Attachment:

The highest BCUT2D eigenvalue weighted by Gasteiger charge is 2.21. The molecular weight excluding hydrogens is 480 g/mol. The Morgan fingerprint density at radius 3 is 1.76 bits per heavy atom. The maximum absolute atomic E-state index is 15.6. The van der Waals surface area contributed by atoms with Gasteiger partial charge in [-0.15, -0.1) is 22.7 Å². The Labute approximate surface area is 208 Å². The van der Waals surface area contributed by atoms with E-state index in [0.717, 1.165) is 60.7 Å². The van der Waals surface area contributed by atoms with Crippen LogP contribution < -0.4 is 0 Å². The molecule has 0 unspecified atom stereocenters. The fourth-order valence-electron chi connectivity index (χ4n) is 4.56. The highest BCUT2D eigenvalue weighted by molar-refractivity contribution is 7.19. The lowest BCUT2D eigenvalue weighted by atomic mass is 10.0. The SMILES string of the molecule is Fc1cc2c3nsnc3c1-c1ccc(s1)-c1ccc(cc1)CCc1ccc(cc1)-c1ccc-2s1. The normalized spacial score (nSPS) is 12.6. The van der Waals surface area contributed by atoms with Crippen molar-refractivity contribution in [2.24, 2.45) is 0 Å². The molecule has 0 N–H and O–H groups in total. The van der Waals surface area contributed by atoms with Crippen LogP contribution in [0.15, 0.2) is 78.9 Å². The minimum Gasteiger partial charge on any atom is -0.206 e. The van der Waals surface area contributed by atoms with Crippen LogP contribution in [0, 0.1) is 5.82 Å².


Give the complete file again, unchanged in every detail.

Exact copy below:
The highest BCUT2D eigenvalue weighted by Gasteiger charge is 2.21. The molecular weight excluding hydrogens is 480 g/mol. The Morgan fingerprint density at radius 3 is 1.76 bits per heavy atom. The maximum absolute atomic E-state index is 15.6. The van der Waals surface area contributed by atoms with Gasteiger partial charge in [-0.15, -0.1) is 22.7 Å². The Labute approximate surface area is 208 Å². The van der Waals surface area contributed by atoms with E-state index in [0.717, 1.165) is 60.7 Å². The van der Waals surface area contributed by atoms with Crippen LogP contribution < -0.4 is 0 Å². The molecule has 0 unspecified atom stereocenters. The fourth-order valence-electron chi connectivity index (χ4n) is 4.56. The highest BCUT2D eigenvalue weighted by molar-refractivity contribution is 7.19. The lowest BCUT2D eigenvalue weighted by atomic mass is 10.0. The SMILES string of the molecule is Fc1cc2c3nsnc3c1-c1ccc(s1)-c1ccc(cc1)CCc1ccc(cc1)-c1ccc-2s1. The normalized spacial score (nSPS) is 12.6. The van der Waals surface area contributed by atoms with Crippen molar-refractivity contribution in [2.24, 2.45) is 0 Å². The molecule has 0 N–H and O–H groups in total. The van der Waals surface area contributed by atoms with Crippen LogP contribution in [0.15, 0.2) is 78.9 Å². The minimum Gasteiger partial charge on any atom is -0.206 e. The van der Waals surface area contributed by atoms with Crippen LogP contribution in [0, 0.1) is 5.82 Å².